The following is an editorial written by an acromegaly patient. The opinions, beliefs and viewpoints expressed in this article are those of the writer’s. Their beliefs and viewpoints are strictly their own, and do not necessarily reflect the viewpoints of Acromegaly Community, Inc, or any of its agents.
Well the end of June is upon us, meaning that graduation season is ending, and next life-chapters are starting. I have always found this time exciting for the graduates, watching as they figure out how to apply their book knowledge into a successful life. This year was particularly exciting because I was honored to be invited to several graduations, and I must say that I am impressed with what the future generation holds. When I was in my teens and early 20’s, I certainly do not remember having the kind of drive and self-determination that I see in the coming generation, and I cant wait to see what their realized potential actually looks like as the next world leaders and news makers.
All of these graduations got me to thinking about the idea of what makes success? What separates the people who are seizing every moment life has given to them, as opposed to those who are trying to simply tread water… or worse, simply trying to not drown? As a passionate life observer, former teacher, and now leader of a charitable organization, I have seen the spectrum of personalities throughout my own life. When I started to actually think about who is doing what, I noticed several similarities.
For the record, I am not trying to write another rah-rah book telling you that you can do it, if only you decide you want to succeed badly enough. If success were as simple as deciding you want to be happy and personally satisfied, I think most of us would make that choice. Strangely, not all of us would choose happiness, but I do think that most of us would. Now, my belief is that we all have at least a little say in whether our lives have happiness in them. Also, please remember, a successful life is a personal definition. A person who is focused on altruism would not necessarily be excited to receive $1 million. An athlete may never make a $100 million, but would be thrilled to be a role-player on a team that won the championship game. And money? Well, if you are making $20,000 a year, $50,000 seems like unfathomable money, but if Bill Gates were asked to live off of $50,000 a year, he probably would not have a clue how to manage. That being said, I am sure he would forfeit every penny he ever had for the welfare of his family, which is a total different aspect of success. Your definition is just that- YOUR definition. The question for this article is not how to succeed for your neighbor’s happiness, but for your own.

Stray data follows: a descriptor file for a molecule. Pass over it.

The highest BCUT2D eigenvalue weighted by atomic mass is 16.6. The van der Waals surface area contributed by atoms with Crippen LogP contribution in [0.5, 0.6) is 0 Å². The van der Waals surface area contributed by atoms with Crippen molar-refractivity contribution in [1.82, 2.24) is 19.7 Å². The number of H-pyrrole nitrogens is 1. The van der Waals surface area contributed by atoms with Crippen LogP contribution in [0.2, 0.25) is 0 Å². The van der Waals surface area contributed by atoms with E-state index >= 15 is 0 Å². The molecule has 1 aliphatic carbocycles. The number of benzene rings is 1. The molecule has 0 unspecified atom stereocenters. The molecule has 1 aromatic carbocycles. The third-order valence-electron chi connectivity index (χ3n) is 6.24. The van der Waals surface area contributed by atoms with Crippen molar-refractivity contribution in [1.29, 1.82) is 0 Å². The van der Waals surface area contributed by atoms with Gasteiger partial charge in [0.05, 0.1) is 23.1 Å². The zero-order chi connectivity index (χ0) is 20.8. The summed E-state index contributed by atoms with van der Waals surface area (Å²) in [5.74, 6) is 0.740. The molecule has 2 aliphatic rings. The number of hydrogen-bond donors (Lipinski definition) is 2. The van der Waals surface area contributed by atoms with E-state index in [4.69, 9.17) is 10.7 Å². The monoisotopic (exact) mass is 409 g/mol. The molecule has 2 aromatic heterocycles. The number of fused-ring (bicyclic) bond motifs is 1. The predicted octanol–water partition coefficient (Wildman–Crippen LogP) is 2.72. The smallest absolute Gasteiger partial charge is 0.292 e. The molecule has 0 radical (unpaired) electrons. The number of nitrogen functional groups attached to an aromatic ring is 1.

Now, just to get the discussion rolling, the first category of life success I want to examine is the person who is born with every opportunity to make their lives as happy as they could imagine, and they just push it away. It is not often you see this, but it happens. These are people who you watch, and it almost seems like they are fighting against their own happiness and success. These are kids who were raised in loving homes filled with encouragement, where they don’t want for shelter or plentiful food. They go to good schools where the teachers are eager to help them succeed and help them flourish. Yet, in spite of all of it, they seem almost deliberate in choosing life’s hardest path. Yes, life will always throw us tough pitches all through life, but these are the kids who are most equipped to handle it, and still they almost invariably choose to get hit by the ball, rather than take a swing. Why? I don’t completely understand, but I am starting to sort out some of the possible reasons. Success is funny… it is not impossible to achieve, and happiness is far from elusive; but it does take commitment. Simply waking up every morning is not enough to complete a life; you need to actively work to achieve what makes you most happy.